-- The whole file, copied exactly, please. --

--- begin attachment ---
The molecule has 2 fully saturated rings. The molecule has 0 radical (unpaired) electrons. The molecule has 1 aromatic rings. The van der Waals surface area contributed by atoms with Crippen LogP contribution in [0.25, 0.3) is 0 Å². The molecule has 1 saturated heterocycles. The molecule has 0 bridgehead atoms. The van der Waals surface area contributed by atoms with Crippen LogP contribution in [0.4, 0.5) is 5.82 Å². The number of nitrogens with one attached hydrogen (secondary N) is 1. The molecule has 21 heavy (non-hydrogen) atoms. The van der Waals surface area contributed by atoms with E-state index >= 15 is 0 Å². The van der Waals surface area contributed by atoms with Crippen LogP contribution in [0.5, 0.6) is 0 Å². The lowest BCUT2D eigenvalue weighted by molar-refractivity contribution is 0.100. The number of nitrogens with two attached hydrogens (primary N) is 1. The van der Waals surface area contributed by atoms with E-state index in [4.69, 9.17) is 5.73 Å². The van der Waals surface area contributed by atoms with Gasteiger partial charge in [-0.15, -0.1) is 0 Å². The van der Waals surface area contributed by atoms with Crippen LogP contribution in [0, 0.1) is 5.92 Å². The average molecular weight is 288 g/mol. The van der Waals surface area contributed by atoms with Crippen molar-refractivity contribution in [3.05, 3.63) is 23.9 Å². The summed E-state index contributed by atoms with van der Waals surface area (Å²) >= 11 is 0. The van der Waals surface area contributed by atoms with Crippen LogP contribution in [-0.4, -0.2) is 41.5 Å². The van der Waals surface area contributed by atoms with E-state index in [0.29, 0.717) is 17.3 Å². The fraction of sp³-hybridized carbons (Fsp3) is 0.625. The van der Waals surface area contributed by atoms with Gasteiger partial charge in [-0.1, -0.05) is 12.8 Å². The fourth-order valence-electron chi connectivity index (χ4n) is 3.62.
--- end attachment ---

The molecule has 2 fully saturated rings. The molecule has 0 radical (unpaired) electrons. The molecule has 1 aromatic rings. The van der Waals surface area contributed by atoms with Crippen LogP contribution in [0.25, 0.3) is 0 Å². The molecule has 1 saturated heterocycles. The molecule has 0 bridgehead atoms. The van der Waals surface area contributed by atoms with Crippen LogP contribution in [0.4, 0.5) is 5.82 Å². The number of nitrogens with one attached hydrogen (secondary N) is 1. The molecule has 21 heavy (non-hydrogen) atoms. The van der Waals surface area contributed by atoms with E-state index >= 15 is 0 Å². The van der Waals surface area contributed by atoms with Crippen LogP contribution in [0.5, 0.6) is 0 Å². The lowest BCUT2D eigenvalue weighted by molar-refractivity contribution is 0.100. The number of nitrogens with two attached hydrogens (primary N) is 1. The van der Waals surface area contributed by atoms with E-state index in [4.69, 9.17) is 5.73 Å². The van der Waals surface area contributed by atoms with Gasteiger partial charge in [-0.15, -0.1) is 0 Å². The van der Waals surface area contributed by atoms with Crippen LogP contribution in [0, 0.1) is 5.92 Å². The average molecular weight is 288 g/mol. The van der Waals surface area contributed by atoms with Crippen molar-refractivity contribution in [3.05, 3.63) is 23.9 Å². The summed E-state index contributed by atoms with van der Waals surface area (Å²) >= 11 is 0. The van der Waals surface area contributed by atoms with Crippen LogP contribution in [-0.4, -0.2) is 41.5 Å². The van der Waals surface area contributed by atoms with E-state index in [0.29, 0.717) is 17.3 Å². The fraction of sp³-hybridized carbons (Fsp3) is 0.625. The van der Waals surface area contributed by atoms with Gasteiger partial charge in [-0.1, -0.05) is 12.8 Å². The fourth-order valence-electron chi connectivity index (χ4n) is 3.62.